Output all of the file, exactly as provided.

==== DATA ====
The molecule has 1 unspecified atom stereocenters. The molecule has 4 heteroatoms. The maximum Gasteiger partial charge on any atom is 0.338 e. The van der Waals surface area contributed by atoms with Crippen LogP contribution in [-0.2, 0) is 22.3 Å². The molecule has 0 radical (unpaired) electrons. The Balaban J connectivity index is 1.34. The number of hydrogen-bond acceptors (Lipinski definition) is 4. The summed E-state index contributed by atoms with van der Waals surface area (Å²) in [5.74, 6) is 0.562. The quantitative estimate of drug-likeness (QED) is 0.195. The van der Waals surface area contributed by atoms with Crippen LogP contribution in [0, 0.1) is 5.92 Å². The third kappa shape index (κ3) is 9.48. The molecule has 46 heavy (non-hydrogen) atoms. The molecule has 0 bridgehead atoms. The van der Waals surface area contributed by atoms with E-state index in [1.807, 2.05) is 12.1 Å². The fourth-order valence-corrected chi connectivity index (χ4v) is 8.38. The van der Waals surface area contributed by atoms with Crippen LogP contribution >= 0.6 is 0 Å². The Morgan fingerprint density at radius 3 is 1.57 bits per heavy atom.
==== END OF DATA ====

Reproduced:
The molecule has 1 unspecified atom stereocenters. The molecule has 4 heteroatoms. The maximum Gasteiger partial charge on any atom is 0.338 e. The van der Waals surface area contributed by atoms with Crippen LogP contribution in [-0.2, 0) is 22.3 Å². The molecule has 0 radical (unpaired) electrons. The Balaban J connectivity index is 1.34. The number of hydrogen-bond acceptors (Lipinski definition) is 4. The summed E-state index contributed by atoms with van der Waals surface area (Å²) in [5.74, 6) is 0.562. The quantitative estimate of drug-likeness (QED) is 0.195. The van der Waals surface area contributed by atoms with Crippen LogP contribution in [0, 0.1) is 5.92 Å². The third kappa shape index (κ3) is 9.48. The molecule has 46 heavy (non-hydrogen) atoms. The molecule has 0 bridgehead atoms. The van der Waals surface area contributed by atoms with E-state index in [1.807, 2.05) is 12.1 Å². The fourth-order valence-corrected chi connectivity index (χ4v) is 8.38. The van der Waals surface area contributed by atoms with Crippen LogP contribution >= 0.6 is 0 Å². The Morgan fingerprint density at radius 3 is 1.57 bits per heavy atom.